“My relationship with Jesus allows me to invite grace into the midst of pain and brokenness.”
Steve Mitchell is an E.R. Physician based out of Seattle, Washington. On a daily basis, he meets disease, pain, and suffering with the transformational grace and love of Jesus Christ.
How does your relationship with Jesus inform your approach to patient care?
There are two primary goals when caring for patients. One, provide care based on sound clinical advice and treatment. This recognizes the need to keep pursuing truth and knowledge within the science of medicine. Second, provide care that extends beyond the physical needs of their medical complaints. This requires the clinician to both “have ears to hear” and the willingness to respond to those needs. Allowing yourself to see a person’s emotional and spiritual needs allows you to more fully care for the patient and extend God’s love. Coming alongside people at an emergency department is a unique experience. Most often a person’s pretense of control with which they live their lives is stripped away leaving them particularly vulnerable and often scared. Having the eyes and ears to recognize this helps those providing care to more fully care and provide patients with the help they need during their crisis. In these moments, it is also critical to remember that each of us is created in the image of God. All lives are sacred, regardless of the package they come in. As CS Lewis writes, “Next to the Blessed Sacrament itself, your neighbor is the holiest object presented to your senses.” (Weight of Glory) (Luke 10:25-37)
What does servant leadership look like working in a hospital setting?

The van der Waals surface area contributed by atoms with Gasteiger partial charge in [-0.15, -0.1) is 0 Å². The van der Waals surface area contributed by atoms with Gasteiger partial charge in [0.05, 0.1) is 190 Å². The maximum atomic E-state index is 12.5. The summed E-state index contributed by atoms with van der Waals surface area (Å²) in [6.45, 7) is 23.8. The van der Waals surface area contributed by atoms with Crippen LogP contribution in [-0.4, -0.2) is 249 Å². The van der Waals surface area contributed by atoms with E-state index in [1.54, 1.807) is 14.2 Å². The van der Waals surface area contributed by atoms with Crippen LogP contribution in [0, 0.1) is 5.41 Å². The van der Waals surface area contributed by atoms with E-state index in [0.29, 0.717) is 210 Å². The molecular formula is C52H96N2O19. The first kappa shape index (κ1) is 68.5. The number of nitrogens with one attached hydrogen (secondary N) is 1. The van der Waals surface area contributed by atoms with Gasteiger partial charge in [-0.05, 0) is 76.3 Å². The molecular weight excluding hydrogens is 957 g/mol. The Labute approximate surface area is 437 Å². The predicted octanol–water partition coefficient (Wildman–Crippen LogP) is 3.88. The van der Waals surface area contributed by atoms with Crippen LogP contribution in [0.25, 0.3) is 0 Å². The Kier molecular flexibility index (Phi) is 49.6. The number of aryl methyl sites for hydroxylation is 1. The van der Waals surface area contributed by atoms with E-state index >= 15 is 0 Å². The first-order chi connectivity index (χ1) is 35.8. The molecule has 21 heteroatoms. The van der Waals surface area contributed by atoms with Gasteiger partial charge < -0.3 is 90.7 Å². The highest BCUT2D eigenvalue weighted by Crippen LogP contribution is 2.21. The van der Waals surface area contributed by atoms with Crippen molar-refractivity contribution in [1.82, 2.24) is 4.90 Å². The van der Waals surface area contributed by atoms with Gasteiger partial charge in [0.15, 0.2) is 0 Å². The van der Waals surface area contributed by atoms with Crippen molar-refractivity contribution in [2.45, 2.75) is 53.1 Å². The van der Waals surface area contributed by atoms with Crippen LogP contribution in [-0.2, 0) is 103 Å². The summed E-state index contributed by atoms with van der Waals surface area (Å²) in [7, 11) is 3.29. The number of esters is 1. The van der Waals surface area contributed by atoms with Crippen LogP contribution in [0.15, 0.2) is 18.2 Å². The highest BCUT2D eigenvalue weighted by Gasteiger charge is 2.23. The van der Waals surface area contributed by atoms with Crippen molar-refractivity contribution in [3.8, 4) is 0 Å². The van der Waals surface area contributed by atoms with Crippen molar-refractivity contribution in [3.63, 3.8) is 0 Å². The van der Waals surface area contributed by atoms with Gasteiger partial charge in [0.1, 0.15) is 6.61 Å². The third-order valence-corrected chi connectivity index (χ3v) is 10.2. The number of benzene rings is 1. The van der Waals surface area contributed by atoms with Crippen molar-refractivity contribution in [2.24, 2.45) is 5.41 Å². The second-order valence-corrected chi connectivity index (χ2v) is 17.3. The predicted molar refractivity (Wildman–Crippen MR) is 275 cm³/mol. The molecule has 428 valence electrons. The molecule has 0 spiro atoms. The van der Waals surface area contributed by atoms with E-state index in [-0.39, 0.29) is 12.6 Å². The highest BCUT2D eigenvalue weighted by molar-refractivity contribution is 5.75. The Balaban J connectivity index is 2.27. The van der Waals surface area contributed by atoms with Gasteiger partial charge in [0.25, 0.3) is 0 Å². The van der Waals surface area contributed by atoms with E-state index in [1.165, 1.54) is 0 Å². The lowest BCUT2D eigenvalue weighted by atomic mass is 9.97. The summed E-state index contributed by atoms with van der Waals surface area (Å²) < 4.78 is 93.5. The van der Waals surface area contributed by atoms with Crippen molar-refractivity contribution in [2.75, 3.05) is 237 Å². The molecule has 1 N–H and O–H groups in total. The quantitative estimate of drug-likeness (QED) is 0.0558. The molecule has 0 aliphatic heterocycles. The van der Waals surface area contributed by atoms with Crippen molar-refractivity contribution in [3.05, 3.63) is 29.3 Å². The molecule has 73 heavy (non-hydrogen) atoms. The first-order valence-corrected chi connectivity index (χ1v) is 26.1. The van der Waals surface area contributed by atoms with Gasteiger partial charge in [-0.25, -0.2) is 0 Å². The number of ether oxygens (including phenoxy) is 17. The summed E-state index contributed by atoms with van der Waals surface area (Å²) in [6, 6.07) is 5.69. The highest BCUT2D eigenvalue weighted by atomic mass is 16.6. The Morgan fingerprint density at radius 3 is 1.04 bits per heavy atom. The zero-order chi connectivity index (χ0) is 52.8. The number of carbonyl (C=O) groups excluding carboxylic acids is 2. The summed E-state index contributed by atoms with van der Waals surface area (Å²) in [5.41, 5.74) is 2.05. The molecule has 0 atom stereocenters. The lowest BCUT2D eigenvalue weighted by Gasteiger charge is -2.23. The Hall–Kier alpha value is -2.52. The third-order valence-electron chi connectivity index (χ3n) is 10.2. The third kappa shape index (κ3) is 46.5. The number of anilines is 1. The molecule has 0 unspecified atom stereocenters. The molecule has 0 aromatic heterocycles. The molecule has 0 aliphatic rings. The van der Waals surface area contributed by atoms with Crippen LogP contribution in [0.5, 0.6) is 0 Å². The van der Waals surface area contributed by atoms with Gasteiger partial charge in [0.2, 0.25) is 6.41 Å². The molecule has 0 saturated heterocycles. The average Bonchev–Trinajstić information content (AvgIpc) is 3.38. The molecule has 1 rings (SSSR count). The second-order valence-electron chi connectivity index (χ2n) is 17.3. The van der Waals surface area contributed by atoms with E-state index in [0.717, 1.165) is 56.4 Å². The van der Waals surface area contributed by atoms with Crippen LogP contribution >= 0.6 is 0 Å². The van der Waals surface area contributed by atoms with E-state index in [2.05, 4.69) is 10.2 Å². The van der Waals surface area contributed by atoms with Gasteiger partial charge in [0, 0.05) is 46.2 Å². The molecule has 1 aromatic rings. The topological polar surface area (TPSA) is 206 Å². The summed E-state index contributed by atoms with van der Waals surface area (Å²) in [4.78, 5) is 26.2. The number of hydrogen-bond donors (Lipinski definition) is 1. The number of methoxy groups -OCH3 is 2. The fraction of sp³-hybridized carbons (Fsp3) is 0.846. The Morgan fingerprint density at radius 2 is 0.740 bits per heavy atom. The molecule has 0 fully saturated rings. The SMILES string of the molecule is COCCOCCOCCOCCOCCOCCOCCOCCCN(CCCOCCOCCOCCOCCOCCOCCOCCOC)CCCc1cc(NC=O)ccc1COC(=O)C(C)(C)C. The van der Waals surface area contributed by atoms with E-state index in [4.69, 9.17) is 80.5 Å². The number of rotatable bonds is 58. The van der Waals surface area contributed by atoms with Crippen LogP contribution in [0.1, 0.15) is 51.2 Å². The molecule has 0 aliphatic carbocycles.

Servant leadership in the hospital setting is no different than in any other setting. Jesus calls us (Matthew 22: 36-40 and Luke 10:25-37) to love our neighbor as ourselves after first loving God with our heart, soul, mind and strength. This is true for those in authority over us by respecting their position and having each person’s best in mind when serving them. It also involves those who we are asked to supervise or be in authority over. We are called to love each as we love ourselves. We are to engage those we serve with in a truthful, kind and generous way that extends the love of Jesus regardless of their particular position. This may mean fierce engagement with those we disagree with, but it is done from a place humility and caring. This may also mean using power acquired from your position to extend the greatest commandment. In the context of the Last Supper, notice how Jesus’ model of service is extended to both those who were his friends and the one who would turn and betray him.
How do you stay cool and composed amidst pain, suffering, and even death in the ER?
Having a worldview that believes at its core that Jesus can absorb and transform the brokenness we witness keeps me sane and offers hope. We see so much pain and suffering that is both man made and that which is seemingly random. There are no easy or pat answers to
seeing lives destroyed by things both within and outside their control. The promises of grace, redemption and transformation extend to everyone. This gives me hope and allows me to live in gratitude.
What advice would you give to someone who is considering entering the healthcare profession?
Healthcare is a calling and great privilege that allows you to care for people in unique and meaningful ways. However, it is not life giving if you are not called to care for people in this way. A clue to Gods calling is always found in those things that lead to your heart’s deep gladness. Ask yourself: what in your life makes you particularly joyful and excited? What keeps you awake at night dreaming? What unique thing do you have a hard time putting down when learning and studying? How does that which makes you joyful intersect with the world’s deep needs? As Frederick Buechner says, “The place God calls you to is the place where your deep gladness and the world’s deep hunger meet.” (Wishful Thinking: A Theological ABC)